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Nvidia will no longer publish new drivers for 32-bit systems

Nvidia earnings call
Image used with permission by copyright holder
Nvidia has confirmed that it will no longer offer support for 32-bit systems following Release 390. The decision was made public in an announcement post published to the company’s official website earlier today, but in recent weeks there have been some signs that this was coming.

The reveal of Nvidia’s Titan V graphics card sent shockwaves through the PC industry thanks to its impressive specs. The company confirmed at that time that it would only support the 64-bit versions of Windows 10 and Windows 7, with Windows 8.1 not receiving official support, according to a report from Hexus.

The Titan V does offer support for Linux users on 32-bit systems via an official Nvidia driver. This will not be the case going forward, as the companywide decision to discontinue support for 32-bit hardware apparently includes both Linux and FreeBSD.

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“Later driver release versions will not operate, nor install, on 32-bit operating systems,” read Nvidia’s statement on the decision. “Driver enhancements, driver optimizations, and operating system features in driver versions after Release 390 will not be incorporated back into Release 390 or earlier versions.”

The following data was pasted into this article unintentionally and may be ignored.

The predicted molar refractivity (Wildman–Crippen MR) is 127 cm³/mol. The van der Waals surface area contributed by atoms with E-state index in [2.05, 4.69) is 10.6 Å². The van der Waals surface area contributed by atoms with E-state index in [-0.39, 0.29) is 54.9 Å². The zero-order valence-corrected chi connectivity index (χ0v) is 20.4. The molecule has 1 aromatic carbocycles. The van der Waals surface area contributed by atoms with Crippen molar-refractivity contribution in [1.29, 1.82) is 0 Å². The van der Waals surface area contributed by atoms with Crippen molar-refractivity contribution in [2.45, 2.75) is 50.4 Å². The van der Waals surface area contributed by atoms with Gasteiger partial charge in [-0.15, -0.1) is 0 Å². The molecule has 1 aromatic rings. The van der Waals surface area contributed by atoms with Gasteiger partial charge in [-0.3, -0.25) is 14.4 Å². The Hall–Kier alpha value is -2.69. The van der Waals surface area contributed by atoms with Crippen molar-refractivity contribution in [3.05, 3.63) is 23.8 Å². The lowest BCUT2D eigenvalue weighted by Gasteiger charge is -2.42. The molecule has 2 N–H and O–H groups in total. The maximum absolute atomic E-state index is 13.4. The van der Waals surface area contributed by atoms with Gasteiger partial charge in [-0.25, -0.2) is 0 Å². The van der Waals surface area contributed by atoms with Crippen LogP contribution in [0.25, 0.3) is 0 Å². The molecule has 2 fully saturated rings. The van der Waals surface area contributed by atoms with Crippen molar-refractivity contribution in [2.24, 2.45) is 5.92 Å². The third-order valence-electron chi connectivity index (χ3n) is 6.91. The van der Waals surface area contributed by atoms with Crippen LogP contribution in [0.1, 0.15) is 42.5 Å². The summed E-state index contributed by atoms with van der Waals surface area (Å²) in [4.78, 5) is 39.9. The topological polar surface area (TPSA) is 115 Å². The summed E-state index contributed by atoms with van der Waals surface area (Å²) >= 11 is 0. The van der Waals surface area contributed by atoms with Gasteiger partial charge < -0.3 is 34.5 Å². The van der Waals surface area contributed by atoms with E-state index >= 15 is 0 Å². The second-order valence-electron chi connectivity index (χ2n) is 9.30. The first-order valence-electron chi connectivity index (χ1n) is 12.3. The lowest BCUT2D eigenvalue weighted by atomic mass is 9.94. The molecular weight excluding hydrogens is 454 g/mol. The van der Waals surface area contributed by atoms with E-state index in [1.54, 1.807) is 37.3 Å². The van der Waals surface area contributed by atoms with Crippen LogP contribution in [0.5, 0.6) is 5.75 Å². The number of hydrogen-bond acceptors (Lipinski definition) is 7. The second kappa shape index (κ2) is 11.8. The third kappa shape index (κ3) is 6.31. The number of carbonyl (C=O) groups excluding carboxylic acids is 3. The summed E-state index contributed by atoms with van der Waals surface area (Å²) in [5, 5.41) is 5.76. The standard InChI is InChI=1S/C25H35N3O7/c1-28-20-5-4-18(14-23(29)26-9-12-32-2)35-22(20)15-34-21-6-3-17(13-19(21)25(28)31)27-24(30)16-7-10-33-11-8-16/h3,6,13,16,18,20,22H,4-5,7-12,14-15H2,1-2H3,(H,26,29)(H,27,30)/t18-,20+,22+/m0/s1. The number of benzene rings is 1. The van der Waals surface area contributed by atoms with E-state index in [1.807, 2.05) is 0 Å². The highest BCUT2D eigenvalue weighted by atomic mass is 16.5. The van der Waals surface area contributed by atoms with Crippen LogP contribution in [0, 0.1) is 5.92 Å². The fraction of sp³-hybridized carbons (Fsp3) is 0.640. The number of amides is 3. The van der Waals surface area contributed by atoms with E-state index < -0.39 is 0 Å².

The company doesn’t plan to leave users with 32-bit systems out in the cold entirely. Critical driver security patches are set to continue until January 2019.

This makes for something of a sea change for Nvidia, as the company has previously followed Microsoft’s lead in terms of the operating systems that its GPUs would support. Microsoft plans to continue to support the 32-bit versions of Windows 7 and Windows 8.1 until 2020 and 2023, respectively, and is set to support the 32-bit version of Windows 10 indefinitely.

On the other hand, it’s perhaps unsurprising to see Nvidia choose to discontinue support at this time. People will continue to utilize 32-bit architecture until they have a reason not to, so a major GPU manufacturer ending compatibility might hurry a complete transition toward 64-bit hardware.

In effect, this isn’t too much of a departure from a situation like Apple’s decision to render certain older pieces of hardware obsolete. It’s a matter of available resources, and cutting down on the amount of different variations of hardware that need to be supported can save time and effort.

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